Few days ago on Facebook I saw a post from one of the groups I have followed for a while. They advocate GMO labeling on our food products. I've shared the post on the Mayur Naturals FB page.
It's great that we have all achieved something that seems to be a fundamental right, to know what we are eating. You know, eating, to nourish our bodies??! I know there are many that have different opinions on GMO products and that is fine. I'd like to have a choice, however. Just like I give you the honest information on the body products I make, I would like the food industry to do the same for me.
Something in particular caught my eye and sent me down memory lane. The post said, "... the bill contained a provision that requires the FDA to come up with a labeling standard before GMO salmon can be sold in the U.S.! " My musings today are about fish! May not have much to do with skin care, but maybe it might.
I am originally from the eastern side of India, near the ocean and the river Ganges flows right through my birth city of Calcutta. To say that we like fish is an understatement. It was considered sacrilege if a fish dish was missing from the lunch table. No lunch was complete without it. Milk was mandatory at breakfast, fish for lunch. Neither was optional. Being the kids that we were, we often revolted. But all in vain. "You cannot go to school without first finishing your milk!" For those of you who are thinking, well that sounds like a score, think again. Staying home from school was far worse than drinking my milk. There was the wrath of all at home and there was the wrath at school from the nuns. So I drank my milk. Fish, same story. I remember when I was pretty young, around, 5 years of age, I was not allowed to get up from the table until I finished my meal. I think I sat there for about 2 hours. Everyone was done, siesta time done, I was still sitting there.
Anyway, back to my fish and milk story. Well, I grew up, went to college in the US, fell in love, got married, life ensued. And I started noticing things. Things were much bigger here. Everything was. And young girls developed much faster. I started to look at ingredients. I started to take an interest in my food and started to get educated and make choices. Back in those days, organic food was not available everywhere and it was much more expensive than regular food. Sometimes 3 to 4 times more expensive. So, I could not always afford it but I bought organic as I could.
It also didn't help that I lived in Iowa. Farmland. In the 13 years I spent there, I saw the big conglomerates come in and buy farm after farm. I knew some farmers first hand, I saw what they would put in the dearly tired soil come spring. One farmer was a chicken supplier to one of the biggest soup companies. I knew back in the 90’s that chickens were fed arsenic so they would grow faster. This information has just recently been made public. So I turned to fish. Yup, fish that I grew up with and protested eating as a kid.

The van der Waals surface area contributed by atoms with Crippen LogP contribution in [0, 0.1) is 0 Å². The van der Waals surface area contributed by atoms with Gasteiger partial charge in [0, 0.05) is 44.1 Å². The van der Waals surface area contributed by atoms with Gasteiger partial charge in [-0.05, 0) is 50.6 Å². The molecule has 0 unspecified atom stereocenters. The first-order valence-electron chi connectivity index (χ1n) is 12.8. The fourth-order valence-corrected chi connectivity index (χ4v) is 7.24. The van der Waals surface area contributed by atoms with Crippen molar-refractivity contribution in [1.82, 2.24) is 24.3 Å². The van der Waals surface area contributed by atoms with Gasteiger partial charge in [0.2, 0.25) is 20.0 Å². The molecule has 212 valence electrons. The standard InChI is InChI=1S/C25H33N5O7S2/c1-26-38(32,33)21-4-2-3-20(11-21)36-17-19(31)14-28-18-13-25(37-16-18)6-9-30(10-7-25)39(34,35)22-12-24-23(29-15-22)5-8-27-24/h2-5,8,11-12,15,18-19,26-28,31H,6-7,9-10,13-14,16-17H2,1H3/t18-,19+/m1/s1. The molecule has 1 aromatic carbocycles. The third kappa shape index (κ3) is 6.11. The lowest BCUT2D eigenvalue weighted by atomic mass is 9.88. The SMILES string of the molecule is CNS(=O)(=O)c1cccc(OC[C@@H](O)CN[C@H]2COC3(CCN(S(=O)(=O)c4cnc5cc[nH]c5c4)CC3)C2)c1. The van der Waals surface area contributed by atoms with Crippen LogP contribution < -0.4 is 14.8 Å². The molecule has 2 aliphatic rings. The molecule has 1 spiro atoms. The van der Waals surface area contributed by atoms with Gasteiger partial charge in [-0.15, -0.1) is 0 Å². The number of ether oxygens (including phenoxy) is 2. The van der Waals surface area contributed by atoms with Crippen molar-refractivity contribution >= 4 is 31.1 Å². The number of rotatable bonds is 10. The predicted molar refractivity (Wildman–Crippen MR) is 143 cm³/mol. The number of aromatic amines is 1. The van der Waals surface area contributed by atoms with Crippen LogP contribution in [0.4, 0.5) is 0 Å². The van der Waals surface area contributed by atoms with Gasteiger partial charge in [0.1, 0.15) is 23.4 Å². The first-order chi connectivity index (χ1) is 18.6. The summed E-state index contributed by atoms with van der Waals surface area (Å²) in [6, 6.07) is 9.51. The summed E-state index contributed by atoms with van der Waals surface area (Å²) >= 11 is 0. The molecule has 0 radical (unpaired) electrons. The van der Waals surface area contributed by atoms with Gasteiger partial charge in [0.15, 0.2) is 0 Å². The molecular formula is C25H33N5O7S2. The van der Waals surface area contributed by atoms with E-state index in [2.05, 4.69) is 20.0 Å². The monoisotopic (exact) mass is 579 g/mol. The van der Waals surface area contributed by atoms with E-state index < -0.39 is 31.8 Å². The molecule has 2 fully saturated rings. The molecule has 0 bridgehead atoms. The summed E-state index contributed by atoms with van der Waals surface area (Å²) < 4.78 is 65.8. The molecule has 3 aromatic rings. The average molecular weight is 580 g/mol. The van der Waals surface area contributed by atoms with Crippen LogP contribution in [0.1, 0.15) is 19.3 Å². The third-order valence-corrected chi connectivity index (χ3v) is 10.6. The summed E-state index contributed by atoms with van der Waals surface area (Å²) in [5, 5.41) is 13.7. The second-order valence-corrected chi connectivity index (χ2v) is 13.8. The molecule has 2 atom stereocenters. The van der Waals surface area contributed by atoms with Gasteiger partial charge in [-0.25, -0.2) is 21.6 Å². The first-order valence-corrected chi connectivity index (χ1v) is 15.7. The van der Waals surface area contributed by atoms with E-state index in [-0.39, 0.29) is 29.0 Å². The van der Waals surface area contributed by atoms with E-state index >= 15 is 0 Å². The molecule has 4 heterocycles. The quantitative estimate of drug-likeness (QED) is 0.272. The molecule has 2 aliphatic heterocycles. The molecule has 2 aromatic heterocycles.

My mother-in-law at that time loved to send me clippings on good pre-natal health. Most of them at first said fish was good. Then they became warnings. Fish has too much mercury from the industrial waste that used to be pumped into the oceans, and in some countries, it goes unabated still to this day. I remember thinking back then, wow, even fish has been polluted on this planet that is two-thirds water. And it seemed unfair. Fish has so many benefits. A simple Google search will provide a plethora of articles. Everything from brain health, heart health, helping asthma, Omega 3 oils, skin and hair nourisher, the list seems never ending. But it also contains mercury. So I stopped eating fish. Then came the days of farm fisheries. I truly believed in those days that it was more healthy. After all, if you could grow it healthy, who wouldn't. And from an ecological stand point, it seemed like a good idea to not over harvest the oceans. So I started eating fish again.
But money and profit are strange things. It's never enough. The farms started injecting color into salmon, one of my favorite fish to eat. Then they had to produce bigger and bigger fish. These days, salmon farming has gone to a whole new level. One article had this to say:
· have seven times the levels of PCB’s as wild salmon
· have 30 times the number of sea lice
· are fed chemicals to give them color
· are fed pellets of chicken feces, corn meal, soy, genetically modified canola oil and other fish containing concentrations of toxins
· are administered antibiotics at higher levels than any other livestock
· have less omega 3’s due to lack of wild diet
· are crowded into small areas inhibiting movement, and causing disease
Then we have all the different GMO to make salmon defy nature and grow all year round, instead of spring and summer as Mother Nature intended and to grow to marketable size in half the time it takes naturally.
So I am kind of back to wondering the same thing I did with milk and growth hormones 25 some years ago. If the food I am eating has chemicals that made it come to market sooner, does that mean I get to God sooner too? That is a bit tongue in cheek, but really, let’s think about it. Would it make us age faster? Does it do more harm than good?
I have considered using Cod Liver Oil in some of my serums. It is so very good for your skin. But due to all of the above and not really knowing what I’m buying, I decided against it.
Suffice it to say that I am truly happy about at least having a choice in knowing how the salmon was raised at the grocery store. A small step I think, but a significant one.
To our health!